Previously, we explained the value the Tora gives to saying the truth (see here). We also discussed one exception: shalom, peace which is above the truth (see here ).
We will see now three other cases in which the Rabbis admitted that the truth could be modified (leshanot min ha-emet) when it clashes with other important values.
1. Masekhta (Talmudic tractate). According to Rashi this means that if a person, for example, knows perfectly one Tractate of the Talmud and someone asks him how well he knows this Talmudic tractate, he can conceal the truth and say that he does not know it very well. Jews value immensely the habit of behaving with humbleness and since in this case by modifying the truth there is no damage involved, he is permitted to do so. Other Rabbis (Magen Abraham) add that in the same way one can conceal his vast knowledge to behave with humbleness, one can also behave with humbleness in other religious or spiritual areas. For example: if someone is doing an act of Chesed or an extra stringency he can (should!) conceal it from others. On this note I remember that Rabbi Ytzchaq Shehebar, z”l from the Syrian community in Buenos Aires, use to wear his Tefilin of Rabbenu Tam at home, due to his great humbleness.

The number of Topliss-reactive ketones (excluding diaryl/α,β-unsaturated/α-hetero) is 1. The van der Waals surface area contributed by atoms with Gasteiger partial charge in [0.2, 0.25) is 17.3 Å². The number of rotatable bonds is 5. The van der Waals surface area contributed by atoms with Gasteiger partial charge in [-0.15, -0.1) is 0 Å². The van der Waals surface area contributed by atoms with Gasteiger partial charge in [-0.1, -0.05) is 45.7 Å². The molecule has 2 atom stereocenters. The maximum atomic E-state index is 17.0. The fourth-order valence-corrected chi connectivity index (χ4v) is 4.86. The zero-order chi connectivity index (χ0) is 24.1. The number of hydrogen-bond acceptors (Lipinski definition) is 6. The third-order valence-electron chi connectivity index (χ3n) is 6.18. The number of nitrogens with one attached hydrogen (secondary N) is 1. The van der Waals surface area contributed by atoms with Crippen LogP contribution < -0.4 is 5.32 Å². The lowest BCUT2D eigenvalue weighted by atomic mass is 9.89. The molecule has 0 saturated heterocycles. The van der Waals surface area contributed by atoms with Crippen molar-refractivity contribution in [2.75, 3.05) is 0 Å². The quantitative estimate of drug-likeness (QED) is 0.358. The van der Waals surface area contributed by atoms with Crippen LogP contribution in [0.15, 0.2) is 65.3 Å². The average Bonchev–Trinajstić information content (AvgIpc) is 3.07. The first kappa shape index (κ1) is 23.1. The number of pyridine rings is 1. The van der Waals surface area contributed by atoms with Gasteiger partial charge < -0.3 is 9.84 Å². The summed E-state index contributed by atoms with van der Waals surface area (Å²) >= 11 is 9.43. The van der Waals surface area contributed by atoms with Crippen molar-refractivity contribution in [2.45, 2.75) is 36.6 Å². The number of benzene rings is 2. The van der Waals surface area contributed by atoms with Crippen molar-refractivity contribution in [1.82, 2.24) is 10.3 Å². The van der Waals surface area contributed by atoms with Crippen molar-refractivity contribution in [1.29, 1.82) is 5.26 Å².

2. Puraya (Sexual intimacy): In issues of intimacy, it is also permitted not to disclose all the truth or even modify the truth. (This is the reason why it is permitted to hide the news of pregnancy during the first months). If someone inappropriately asks a private question (For example: is your wife going to the Mikve tonight? etc.) one could withhold the truth for reasons of Tzeni’ut (=discretion). Tzeni’ut is not just revealed by the way we dress. Discretion is also manifested by our speech: knowing what words we use, what subjects we discuss and with whom we discuss these subjects.
(to be continued…)